When ready, let the dough rest, covered, for 5 minutes in its bowl. It is now ready to be kneaded.
3. Knead the Dough
As you knead dough many important things take place: the gluten becomes developed so the bread can rise to its fullest, air bubbles are incorporated into the dough necessary for the dough's rise and the ingredients are redistributed for the yeast to feed on resulting in a more active fermentation. This enables the dough to expand to it fullest during the rising and baking steps.
Use both hands in an opposing position to form the dough into a ball also known as "rounding". Dough rises best when the top has been rounded and smoothed. The smoothness will come from proper kneading, while the roundness comes from rounding. A rough surface with breaks will allow the gases to escape and not achieve the proper fermentation.
So that the dough can rise properly, place it seam-side down in the well-greased bowl.
Spray the side of plastic wrap that will eventually touch the dough, and tightly seal the bowl. For extra insulation, you can cover the top of the bowl with a large, light kitchen towel. If the dough isn't correctly covered during rising, it will develop a dry surface which will give you are hard bread crust, will not brown correctly and may even separate from the rest of the bread when baked.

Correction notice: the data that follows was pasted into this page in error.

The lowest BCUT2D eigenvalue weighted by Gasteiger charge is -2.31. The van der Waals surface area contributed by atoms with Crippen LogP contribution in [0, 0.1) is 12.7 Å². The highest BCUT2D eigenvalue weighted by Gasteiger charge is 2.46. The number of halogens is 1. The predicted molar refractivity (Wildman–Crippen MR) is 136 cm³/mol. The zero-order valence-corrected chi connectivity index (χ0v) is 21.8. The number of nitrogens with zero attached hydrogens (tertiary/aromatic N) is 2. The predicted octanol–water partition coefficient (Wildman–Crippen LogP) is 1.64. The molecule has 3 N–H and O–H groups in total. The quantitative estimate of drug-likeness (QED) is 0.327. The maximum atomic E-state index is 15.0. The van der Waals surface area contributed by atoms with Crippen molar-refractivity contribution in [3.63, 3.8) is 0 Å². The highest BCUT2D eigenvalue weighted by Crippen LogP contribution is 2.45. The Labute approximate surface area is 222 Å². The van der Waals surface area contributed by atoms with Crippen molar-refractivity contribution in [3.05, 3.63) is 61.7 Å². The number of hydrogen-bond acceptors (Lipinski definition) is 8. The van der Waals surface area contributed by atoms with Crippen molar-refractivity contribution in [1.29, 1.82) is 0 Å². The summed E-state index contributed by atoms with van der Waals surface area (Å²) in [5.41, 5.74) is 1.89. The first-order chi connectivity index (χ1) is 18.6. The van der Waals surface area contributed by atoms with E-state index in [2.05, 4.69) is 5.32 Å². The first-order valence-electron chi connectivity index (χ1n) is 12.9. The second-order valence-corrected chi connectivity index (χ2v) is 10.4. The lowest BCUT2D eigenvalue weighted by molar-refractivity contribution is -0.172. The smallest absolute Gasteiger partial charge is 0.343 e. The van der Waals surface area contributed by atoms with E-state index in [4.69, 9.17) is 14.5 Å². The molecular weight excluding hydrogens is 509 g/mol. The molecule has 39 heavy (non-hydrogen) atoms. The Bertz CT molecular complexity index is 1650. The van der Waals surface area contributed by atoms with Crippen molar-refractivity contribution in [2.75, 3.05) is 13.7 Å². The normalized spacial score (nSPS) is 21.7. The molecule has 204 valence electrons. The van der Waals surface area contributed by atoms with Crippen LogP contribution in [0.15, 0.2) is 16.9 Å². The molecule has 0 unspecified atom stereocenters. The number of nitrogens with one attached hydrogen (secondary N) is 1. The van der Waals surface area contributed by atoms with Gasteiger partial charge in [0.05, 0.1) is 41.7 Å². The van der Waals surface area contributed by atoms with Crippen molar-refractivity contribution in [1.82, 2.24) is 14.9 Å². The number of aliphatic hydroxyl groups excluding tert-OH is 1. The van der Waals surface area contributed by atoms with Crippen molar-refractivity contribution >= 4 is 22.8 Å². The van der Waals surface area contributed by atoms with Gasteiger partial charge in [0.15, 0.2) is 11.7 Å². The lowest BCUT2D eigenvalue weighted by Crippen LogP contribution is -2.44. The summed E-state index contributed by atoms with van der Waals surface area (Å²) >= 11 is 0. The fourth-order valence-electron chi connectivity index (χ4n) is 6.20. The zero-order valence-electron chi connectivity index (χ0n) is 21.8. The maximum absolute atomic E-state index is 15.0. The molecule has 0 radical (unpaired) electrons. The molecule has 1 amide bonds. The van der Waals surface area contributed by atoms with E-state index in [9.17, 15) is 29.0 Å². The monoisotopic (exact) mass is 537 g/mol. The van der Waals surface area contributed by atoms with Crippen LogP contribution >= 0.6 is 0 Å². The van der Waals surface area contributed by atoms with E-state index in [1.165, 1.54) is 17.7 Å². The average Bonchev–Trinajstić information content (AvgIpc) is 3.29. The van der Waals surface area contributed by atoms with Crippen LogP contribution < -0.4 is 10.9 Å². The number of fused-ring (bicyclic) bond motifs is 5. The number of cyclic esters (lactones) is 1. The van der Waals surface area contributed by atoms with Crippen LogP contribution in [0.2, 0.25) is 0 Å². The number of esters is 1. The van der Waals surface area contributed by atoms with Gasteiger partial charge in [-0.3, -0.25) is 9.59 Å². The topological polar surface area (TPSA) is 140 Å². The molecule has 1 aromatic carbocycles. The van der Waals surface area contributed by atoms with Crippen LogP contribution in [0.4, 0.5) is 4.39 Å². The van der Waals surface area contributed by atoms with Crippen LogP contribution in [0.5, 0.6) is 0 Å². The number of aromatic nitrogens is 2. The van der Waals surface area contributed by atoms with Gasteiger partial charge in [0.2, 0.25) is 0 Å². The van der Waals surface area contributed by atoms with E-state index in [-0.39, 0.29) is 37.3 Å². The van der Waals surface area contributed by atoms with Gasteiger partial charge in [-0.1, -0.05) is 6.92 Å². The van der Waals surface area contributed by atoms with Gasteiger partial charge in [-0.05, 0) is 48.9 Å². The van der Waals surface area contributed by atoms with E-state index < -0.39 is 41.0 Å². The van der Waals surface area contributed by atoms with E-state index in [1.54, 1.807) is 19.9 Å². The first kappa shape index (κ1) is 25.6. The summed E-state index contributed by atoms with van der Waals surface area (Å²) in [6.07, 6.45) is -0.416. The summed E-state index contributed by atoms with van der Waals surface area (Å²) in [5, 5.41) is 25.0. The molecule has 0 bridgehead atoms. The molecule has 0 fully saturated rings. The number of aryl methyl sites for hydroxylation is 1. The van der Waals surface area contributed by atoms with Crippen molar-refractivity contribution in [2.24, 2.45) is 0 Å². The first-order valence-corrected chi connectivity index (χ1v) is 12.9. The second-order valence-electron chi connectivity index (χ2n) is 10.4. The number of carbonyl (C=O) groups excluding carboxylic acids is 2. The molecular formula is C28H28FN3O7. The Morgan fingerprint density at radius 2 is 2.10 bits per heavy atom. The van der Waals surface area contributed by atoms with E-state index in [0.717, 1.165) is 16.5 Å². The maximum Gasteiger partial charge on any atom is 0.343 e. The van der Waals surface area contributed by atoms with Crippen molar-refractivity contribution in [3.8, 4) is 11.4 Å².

The dough is ready to go through its First Rise. Or, it can also be frozen for up to four weeks at this point before its first rising, shaping and the second rising. (Or, later after it is shaped).
4. The First Rise and Punch Down
Use a warm, draft-free rising place - best is a 75 - 85 degrees F:
Rising (Part 1) improves the flavor and texture of bread, and is an important step in bread-making. When the dough has risen sufficiently (Part 2) then, it is time to deflate it.
Rising is where the dough is placed in a warm place and allowed to double in volume. (Some peasant breads are allowed to raise to triple volume). Usually a dough goes through two rising periods, the first after mixing and the second after shaping, except for Artisan breads, which usually go through one. Those made with Instant Active Dry Yeast require only one.
Yeast is a living organism, so don't get discouraged Rising is influenced by how warm the rising place is, the amount of kneading, cold weather, barometric pressure and the use of cold ingredients. Recipes with a lot of sugar, whole wheat flour and grains, and add ins, such as raisins and nuts take a longer time to rise, too.